Non-Addictive Relief For Back Pain Is On The Way

By Beth Leipholtz 03/28/18

A trio of researchers are working to bring relief to pain patients and reduce their use of addictive opioids.

man holding his lower back in pain

Chronic lower back pain is an issue of great scale in the United States. While often treated with opioids, researchers are working to create a safer option for patients. 

According to Medical Xpress, three researchers from the University of Virginia are working to create drug delivery patches to treat post-surgery lower back pain and chronic back pain. The patches would be worn on the skin and would dispense non-addictive pain medication right to the origin of the pain. 

The researchers are wading into an important area of study, as lower back pain is a prominent issue in the United States and worldwide. 

According to UPI, new research indicates that lower back pain—a “leading cause of disability globally”—is being treated incorrectly when opioids are prescribed. Instead, the site states, lower back pain should be treated with exercise and physical therapy. The article also states that in the United States, more than 60% of individuals with lower back pain are given opioids. 

Additionally, WebMD states that when it comes to lower back pain, prescription opioids are no more effective than medications such as Tylenol or Motrin. 

Dr. Joshua Li, a spine surgeon and one of the pain patch researchers, says he works to reduce pain in his patients without opening them up to the risk of dependency. 

"We want to relieve pain for patients while also reducing the use of potentially addictive opioids," he told Medical Xpress. "Our goal is to help patients effectively participate in managing their own pain without fear of becoming dependent on medications."

The team also includes mechanical engineer Baoxing Xu, who is “an expert at developing skin sensors and devices that precisely control the flow of microfluids” and Jin Li, an orthopedic surgery researcher. 

The three are taking the idea of lidocaine pain relief patches, which are available in stores, and expanding on it. According to Medical Xpress, lidocaine is a non-addictive pain medication that works by “blocking pain sensors below the skin.” However, with the existing patches, there is no control over the timing or amount of medication released, and that some of it may not even be absorbed.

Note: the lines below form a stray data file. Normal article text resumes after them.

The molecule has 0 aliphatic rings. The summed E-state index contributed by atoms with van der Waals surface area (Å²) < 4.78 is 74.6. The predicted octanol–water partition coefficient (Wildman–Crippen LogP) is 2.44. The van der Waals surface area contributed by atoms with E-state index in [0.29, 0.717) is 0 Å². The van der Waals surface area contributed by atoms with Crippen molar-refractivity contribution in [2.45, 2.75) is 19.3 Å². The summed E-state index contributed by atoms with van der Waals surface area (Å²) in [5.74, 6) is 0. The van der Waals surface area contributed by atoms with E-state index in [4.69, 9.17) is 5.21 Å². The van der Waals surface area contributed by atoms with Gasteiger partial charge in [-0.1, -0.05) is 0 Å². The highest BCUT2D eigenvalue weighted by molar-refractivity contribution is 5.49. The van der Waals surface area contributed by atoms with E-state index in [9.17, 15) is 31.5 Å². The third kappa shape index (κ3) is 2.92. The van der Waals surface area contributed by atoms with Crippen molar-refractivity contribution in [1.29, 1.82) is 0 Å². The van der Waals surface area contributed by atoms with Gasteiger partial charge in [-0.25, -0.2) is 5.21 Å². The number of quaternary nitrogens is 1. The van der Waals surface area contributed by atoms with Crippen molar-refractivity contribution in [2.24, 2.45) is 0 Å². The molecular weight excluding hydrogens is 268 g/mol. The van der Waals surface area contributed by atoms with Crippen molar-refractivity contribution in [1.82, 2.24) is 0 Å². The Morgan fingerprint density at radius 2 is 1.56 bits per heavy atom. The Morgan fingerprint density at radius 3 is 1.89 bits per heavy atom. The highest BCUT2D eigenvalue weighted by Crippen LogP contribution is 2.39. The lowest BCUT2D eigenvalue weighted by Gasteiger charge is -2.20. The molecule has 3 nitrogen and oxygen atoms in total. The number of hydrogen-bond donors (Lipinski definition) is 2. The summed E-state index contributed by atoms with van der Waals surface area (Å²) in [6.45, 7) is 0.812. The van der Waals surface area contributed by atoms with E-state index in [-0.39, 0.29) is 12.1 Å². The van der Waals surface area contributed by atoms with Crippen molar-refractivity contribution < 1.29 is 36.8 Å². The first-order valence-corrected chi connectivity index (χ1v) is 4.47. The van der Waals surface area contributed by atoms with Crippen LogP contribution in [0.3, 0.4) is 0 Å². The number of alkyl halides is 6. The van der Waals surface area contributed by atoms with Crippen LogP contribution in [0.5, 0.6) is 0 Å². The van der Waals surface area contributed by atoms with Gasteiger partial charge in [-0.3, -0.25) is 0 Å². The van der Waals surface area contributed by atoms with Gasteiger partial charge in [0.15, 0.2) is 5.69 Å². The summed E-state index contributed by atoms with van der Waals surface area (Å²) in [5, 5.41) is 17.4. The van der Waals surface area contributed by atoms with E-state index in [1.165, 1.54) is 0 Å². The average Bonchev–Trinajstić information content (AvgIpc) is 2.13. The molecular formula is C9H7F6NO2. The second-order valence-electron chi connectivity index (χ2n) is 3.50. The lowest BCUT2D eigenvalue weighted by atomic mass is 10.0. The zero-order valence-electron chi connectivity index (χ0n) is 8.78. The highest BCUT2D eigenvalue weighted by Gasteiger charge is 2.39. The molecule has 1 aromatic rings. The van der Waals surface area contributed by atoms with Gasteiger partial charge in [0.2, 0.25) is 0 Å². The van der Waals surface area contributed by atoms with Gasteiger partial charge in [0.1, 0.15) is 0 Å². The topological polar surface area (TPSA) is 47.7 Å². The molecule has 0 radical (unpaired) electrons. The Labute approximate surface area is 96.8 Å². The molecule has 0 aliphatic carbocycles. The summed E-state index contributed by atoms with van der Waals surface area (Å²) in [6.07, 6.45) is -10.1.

In order to combat these issues, the researchers plan to use microneedles under the surface of the patch. The dissolvable microneedles would release controllable amounts of medication. Additionally, the patches would create a “warm, soothing effect that also alleviates pain,” according to Medical Xpress. Patients would experience relief in about 15 minutes. 

Patients would have control over the release of the medication depending on their level of pain. Control would come through a button or other sort of mechanism, and patients would not need to be concerned about dependency or overdosing. 

"This device would allow us to treat back pain directly at the site of the pain in a controlled manner while bypassing the bloodstream and the liver," Li told Medical Xpress. "We think this could be the solution patients need to safely manage their pain."

According to researchers, the patches could be trial-ready within five years. 

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Beth is a Minnesota girl who got sober at age 20. By day she is a website designer, and in her spare time she enjoys writing about recovery at, doing graphic design and spending time with her boyfriend and three dogs. Find Beth on LinkedInInstagram and Twitter.